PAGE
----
If you're anything like me, you have a hard time keeping mental track of the different little pixels on your screen while you play. Sure, after an hour, you know who the maniac is, and you know who likes to raise with A-rag. But who's tight? Whose preflop raise actually means that they've got something?
A while ago, I decided I wanted to spot the types sooner than after an hour - for many reasons. One is that I don't always play more than an hour, but more importantly, rarely do my opponents stay for that long. I wanted a faster read on them, basically, but at the same time, I didn't have time to catalogue everything they did, as much as I'd like.
So I started taking notes on how they act preflop. It's easiest if I sit at a shorthanded (say 6-max table), but works at a full table as well, of course. So I write this on a piece of paper:
... Where Sam, John and Eve are my opponents. All I'm interested in tracking is how they act preflop. F for "fold", C for "call" and R for "raise". I don't write anything for a blind who checks.
After a while, a short while at that, my list ends up looking maybe like this:
So, here it seems that Sam is tight, John is loose but passive, and Eve looks to be somewhat loose, and might raise preflop.
Nowadays, I usually only keep score on people for their first 25 hands. After that, in my experience, it doesn't usually change much relatively. That way, the hard work is when I sit down at the table myself; after that it comes down to keeping track of the new guys who join up.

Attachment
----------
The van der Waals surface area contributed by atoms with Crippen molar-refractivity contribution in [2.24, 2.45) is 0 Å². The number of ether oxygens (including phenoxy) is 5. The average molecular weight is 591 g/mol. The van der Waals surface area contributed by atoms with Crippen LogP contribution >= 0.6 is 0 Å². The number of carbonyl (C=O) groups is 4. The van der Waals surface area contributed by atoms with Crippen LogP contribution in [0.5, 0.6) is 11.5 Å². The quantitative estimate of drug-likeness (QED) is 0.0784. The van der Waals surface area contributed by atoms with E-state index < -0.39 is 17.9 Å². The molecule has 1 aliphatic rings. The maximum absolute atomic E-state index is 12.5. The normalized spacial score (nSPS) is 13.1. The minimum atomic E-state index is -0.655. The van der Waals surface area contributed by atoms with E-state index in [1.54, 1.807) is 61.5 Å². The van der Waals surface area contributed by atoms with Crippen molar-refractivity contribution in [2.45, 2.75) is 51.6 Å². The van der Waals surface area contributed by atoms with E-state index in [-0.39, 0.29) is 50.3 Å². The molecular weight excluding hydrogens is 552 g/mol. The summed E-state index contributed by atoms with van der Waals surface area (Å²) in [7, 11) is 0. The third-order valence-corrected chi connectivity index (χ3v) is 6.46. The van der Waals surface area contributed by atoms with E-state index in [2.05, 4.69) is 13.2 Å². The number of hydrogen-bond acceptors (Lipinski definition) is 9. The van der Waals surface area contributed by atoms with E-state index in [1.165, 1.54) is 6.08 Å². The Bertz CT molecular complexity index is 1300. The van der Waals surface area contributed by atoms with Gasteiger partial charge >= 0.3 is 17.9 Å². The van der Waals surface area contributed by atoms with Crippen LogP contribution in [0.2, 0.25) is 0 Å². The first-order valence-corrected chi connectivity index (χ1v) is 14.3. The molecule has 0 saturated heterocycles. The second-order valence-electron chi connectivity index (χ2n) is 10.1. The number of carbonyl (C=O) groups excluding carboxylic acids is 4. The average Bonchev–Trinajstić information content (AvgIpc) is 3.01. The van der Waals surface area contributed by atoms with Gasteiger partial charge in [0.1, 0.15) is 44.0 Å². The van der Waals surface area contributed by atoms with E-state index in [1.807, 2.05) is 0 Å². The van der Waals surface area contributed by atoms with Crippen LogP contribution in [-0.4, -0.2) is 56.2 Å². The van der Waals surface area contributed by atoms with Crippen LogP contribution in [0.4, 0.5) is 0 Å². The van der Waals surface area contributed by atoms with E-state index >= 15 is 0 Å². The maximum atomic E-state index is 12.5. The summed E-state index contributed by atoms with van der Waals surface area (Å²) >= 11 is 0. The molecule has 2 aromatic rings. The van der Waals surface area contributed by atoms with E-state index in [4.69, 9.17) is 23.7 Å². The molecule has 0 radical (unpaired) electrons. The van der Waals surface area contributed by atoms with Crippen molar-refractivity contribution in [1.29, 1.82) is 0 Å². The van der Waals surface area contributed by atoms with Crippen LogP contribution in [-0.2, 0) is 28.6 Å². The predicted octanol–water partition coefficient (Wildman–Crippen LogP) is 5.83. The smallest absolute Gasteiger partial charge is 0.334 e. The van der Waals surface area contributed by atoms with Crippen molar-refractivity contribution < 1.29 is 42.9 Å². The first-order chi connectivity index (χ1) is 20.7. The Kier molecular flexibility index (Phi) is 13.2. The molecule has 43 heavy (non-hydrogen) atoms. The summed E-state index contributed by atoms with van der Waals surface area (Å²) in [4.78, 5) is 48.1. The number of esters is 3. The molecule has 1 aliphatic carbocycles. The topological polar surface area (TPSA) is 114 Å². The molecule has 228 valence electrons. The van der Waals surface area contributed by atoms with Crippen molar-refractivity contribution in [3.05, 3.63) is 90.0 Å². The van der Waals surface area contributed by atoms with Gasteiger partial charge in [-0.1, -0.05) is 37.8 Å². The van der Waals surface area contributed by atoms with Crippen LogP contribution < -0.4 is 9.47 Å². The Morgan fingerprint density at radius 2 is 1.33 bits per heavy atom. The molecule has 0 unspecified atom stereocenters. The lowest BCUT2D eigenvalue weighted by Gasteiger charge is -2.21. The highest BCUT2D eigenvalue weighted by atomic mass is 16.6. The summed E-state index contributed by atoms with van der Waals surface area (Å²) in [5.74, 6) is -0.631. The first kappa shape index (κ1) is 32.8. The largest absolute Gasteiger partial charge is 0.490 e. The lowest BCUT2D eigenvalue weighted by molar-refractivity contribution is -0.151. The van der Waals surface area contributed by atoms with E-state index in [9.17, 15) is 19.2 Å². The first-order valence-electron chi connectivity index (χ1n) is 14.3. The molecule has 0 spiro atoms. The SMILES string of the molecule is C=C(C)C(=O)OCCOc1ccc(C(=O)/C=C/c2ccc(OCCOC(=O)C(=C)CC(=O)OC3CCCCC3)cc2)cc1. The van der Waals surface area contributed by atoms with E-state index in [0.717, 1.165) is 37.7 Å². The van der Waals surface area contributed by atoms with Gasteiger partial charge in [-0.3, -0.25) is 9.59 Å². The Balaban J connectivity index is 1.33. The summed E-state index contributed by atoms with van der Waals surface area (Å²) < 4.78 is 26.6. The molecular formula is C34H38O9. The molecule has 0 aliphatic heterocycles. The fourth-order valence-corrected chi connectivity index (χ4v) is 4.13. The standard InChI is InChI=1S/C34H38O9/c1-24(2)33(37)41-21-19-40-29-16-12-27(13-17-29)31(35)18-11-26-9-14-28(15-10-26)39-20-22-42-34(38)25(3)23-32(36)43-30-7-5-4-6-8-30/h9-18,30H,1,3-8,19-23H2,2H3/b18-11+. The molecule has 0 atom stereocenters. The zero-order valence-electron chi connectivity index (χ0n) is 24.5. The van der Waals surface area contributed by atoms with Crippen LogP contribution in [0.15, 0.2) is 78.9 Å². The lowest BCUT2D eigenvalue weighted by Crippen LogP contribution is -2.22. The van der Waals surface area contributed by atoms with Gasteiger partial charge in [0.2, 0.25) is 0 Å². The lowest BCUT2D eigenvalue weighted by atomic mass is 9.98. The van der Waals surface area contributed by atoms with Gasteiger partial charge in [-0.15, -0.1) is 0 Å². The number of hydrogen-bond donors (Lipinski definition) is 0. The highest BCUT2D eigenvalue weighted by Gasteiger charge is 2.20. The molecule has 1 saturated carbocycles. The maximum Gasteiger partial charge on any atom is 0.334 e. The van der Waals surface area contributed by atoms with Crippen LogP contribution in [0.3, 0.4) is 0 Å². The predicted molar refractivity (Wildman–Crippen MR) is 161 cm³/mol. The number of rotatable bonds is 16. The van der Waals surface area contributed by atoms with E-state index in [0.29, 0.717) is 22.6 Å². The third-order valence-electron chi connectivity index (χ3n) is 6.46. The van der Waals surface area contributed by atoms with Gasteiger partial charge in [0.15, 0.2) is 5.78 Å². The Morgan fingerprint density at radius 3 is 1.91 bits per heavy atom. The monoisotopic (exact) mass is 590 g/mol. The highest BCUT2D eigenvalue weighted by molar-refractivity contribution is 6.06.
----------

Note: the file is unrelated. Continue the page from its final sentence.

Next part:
This is information that I feel I get relatively cheaply, by only making a little mark on a piece of paper. What surprised me, when I started doing it, was how quickly the data became accurate. I didn't need 100 hands, because they had already shown their patterns after 20. I also noticed how much easier certain folds were, like folding ATo when Mr. Tight had suddenly decided to raise preflop, or how quickly I can notice when someone decides to go on tilt, even if I don't keep score of them anylonger, because now I know what to expect and I immediately register when something out of the ordinary starts to happen.
Anyway, this has helped me a lot, and if you feel like trying something new out, give this a shot. Do you have any similar tricks to this one? Can it be improved?
If you use it, don't forget to make a note in the software on the players that you have a solid read on, like the "I will call everything"-people or the "anything but AA is crap"-ones. Or, for that matter, put in their F/C/R values in the note-window.